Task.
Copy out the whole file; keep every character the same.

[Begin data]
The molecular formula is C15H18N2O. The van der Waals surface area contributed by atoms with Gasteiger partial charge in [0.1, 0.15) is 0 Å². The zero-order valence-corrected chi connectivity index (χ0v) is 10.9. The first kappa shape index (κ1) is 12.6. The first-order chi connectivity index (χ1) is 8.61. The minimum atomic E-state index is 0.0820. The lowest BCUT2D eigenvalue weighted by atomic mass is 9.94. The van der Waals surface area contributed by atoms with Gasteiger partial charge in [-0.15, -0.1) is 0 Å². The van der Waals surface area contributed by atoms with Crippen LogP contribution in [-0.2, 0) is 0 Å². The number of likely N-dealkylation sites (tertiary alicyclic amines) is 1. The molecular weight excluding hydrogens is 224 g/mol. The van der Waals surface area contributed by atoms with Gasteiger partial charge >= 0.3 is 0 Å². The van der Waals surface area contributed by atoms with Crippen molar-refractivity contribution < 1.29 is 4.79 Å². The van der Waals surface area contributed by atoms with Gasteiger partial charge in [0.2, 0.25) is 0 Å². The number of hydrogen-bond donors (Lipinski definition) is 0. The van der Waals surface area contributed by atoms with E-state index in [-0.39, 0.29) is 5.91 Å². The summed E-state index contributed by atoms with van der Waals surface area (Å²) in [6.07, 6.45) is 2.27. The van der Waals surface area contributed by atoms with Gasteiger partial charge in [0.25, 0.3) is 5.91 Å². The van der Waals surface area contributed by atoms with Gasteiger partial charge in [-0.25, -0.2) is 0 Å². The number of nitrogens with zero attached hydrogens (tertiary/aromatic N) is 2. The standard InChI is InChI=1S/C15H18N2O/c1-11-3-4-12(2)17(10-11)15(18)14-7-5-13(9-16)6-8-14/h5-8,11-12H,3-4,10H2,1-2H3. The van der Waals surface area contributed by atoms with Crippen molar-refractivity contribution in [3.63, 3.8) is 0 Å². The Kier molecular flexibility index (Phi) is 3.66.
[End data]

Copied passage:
The molecular formula is C15H18N2O. The van der Waals surface area contributed by atoms with Gasteiger partial charge in [0.1, 0.15) is 0 Å². The zero-order valence-corrected chi connectivity index (χ0v) is 10.9. The first kappa shape index (κ1) is 12.6. The first-order chi connectivity index (χ1) is 8.61. The minimum atomic E-state index is 0.0820. The lowest BCUT2D eigenvalue weighted by atomic mass is 9.94. The van der Waals surface area contributed by atoms with Gasteiger partial charge in [-0.15, -0.1) is 0 Å². The van der Waals surface area contributed by atoms with Crippen LogP contribution in [-0.2, 0) is 0 Å². The number of likely N-dealkylation sites (tertiary alicyclic amines) is 1. The molecular weight excluding hydrogens is 224 g/mol. The van der Waals surface area contributed by atoms with Gasteiger partial charge >= 0.3 is 0 Å². The van der Waals surface area contributed by atoms with Crippen molar-refractivity contribution < 1.29 is 4.79 Å². The van der Waals surface area contributed by atoms with Gasteiger partial charge in [0.2, 0.25) is 0 Å². The number of hydrogen-bond donors (Lipinski definition) is 0. The van der Waals surface area contributed by atoms with E-state index in [-0.39, 0.29) is 5.91 Å². The summed E-state index contributed by atoms with van der Waals surface area (Å²) in [6.07, 6.45) is 2.27. The van der Waals surface area contributed by atoms with Gasteiger partial charge in [0.25, 0.3) is 5.91 Å². The van der Waals surface area contributed by atoms with Gasteiger partial charge in [-0.25, -0.2) is 0 Å². The number of nitrogens with zero attached hydrogens (tertiary/aromatic N) is 2. The standard InChI is InChI=1S/C15H18N2O/c1-11-3-4-12(2)17(10-11)15(18)14-7-5-13(9-16)6-8-14/h5-8,11-12H,3-4,10H2,1-2H3. The van der Waals surface area contributed by atoms with Crippen molar-refractivity contribution in [3.63, 3.8) is 0 Å². The Kier molecular flexibility index (Phi) is 3.66.